digital assets trading

Blockchain use cases series – #2 Traceable ownership records for secondary market trading of digital assets

Many different use-cases for blockchain have been tried and tested over the last years by startups, corporations and governments alike. Some of them have found real world applications but most have not made it out of a proof-of-concept phase. Building on interactions with major blockchain actors at national level, the B-hub consortium has identified a number of particularly relevant use cases throughout the different ecosystems.

After our last article offering a per-country overview of blockchain adoption, we will delve into specific use cases in a new series of articles. While varying greatly in terms of sectors and usage; all have in common that they are currently applicable, somewhat mature – underlying technology exists and is available on the market – and implemented.

This second article deals with traceable ownership records for secondary market trading of digital assets. In summary, blockchain applications exist to allow clear and (semi) public ownership records, and through that enable trading in digital assets.

Description and problem statement

While discouraged by licensors, perpetual software licenses should be tradable in the European Union as per EC judgement of 2012 (Usesoft vs. Oracle C-128/11). While this provides the legal possibility to trade in used software, it also comes with the requirement to track usage and to ensure software is not used anymore by the seller. This license management is a complex task that requires transparency towards the licensors and software licenses need to be tracked throughout their lifetime to secure upgrades and ensure the license chain is complete.

Making available a system providing tracking of license use and rightful license owner can provide transparency towards the manufacturers and ensures that only unique licenses that are not duplicated exist.

In particular in insolvency situations, M&A case, cloud migrations or downsizings with the enterprise space, licenses that were previously included at no value in the balance sheet, can now be monetized and proceeds used to repay debtors or finance the selling corporate.

Why is blockchain particularly relevant to address this problem?

Blockchain provides immutable records of ownership and public records of transfers that can not be randomly modified. The transparency provided enables licensors to understand the new rightful licensees. In addition, tokenization of the licenses provides a marketplace and appraisal.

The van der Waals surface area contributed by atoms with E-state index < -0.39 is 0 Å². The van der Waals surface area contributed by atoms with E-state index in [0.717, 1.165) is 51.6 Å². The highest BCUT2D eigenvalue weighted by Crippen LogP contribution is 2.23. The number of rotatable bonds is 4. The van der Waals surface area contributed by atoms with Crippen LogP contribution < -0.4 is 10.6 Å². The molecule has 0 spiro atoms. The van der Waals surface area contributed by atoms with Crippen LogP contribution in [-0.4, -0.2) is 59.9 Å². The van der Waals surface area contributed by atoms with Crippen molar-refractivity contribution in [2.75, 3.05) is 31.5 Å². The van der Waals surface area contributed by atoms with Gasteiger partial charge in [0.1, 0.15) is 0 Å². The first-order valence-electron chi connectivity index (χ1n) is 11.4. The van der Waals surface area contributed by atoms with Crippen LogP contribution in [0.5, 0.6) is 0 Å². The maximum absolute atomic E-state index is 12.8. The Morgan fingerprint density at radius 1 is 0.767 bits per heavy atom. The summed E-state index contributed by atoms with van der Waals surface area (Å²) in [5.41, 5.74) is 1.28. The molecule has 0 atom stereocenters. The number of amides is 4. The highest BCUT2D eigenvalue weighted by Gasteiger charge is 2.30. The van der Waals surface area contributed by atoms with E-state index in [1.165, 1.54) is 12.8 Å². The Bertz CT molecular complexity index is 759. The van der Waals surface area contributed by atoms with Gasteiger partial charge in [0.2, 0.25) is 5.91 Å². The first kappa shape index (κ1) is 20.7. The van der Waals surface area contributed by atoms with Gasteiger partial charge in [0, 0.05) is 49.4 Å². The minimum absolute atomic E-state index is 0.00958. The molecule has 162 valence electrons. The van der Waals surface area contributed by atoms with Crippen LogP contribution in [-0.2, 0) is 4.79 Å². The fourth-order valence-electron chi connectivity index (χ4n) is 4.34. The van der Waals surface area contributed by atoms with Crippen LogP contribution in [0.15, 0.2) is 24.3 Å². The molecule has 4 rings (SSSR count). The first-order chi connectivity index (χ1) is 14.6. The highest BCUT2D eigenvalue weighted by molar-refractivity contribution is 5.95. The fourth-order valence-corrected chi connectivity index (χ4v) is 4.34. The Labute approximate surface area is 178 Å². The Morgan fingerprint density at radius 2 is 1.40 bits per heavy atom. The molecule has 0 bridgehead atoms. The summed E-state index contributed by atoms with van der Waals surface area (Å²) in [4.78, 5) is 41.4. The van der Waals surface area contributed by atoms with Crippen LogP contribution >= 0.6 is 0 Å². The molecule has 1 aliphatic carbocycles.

As a consequence, implementing a blockchain system for software license management can improve the traceability of software licenses throughout their lifecycle. A software license can be monitored from purchase, to allocation, to decommission – when the software is shelved for reuse.  This eliminates the need for expensive software license servers and license software, as this is achieved in a more cost-efficient and transparent way using a decentralized approach.

How does it work?

Records of ownership are added to a digital assets blockchain as a token. Transfers and their requirements (right documents, claims of the seller, license history) are then attached to the token. The token thus becomes a digital twin of the license, and combines all needed license information with the license itself.

A workflow verifies the authenticity of the license. After that verification and the issue of the licenses as a token, it can be traded and tracked.

What are some examples of implementation?

Implementation is illustrated by Accenture’s blockchain platform for software license management.

What are some examples of technology providers?

Examples of technology providers include firms License Rocks; Multiven Open Network ; Soft and Cloud.

 

Want to see more blockchain use cases articles? Check out our first article on Notarization, timestamping and tamper-proof records.

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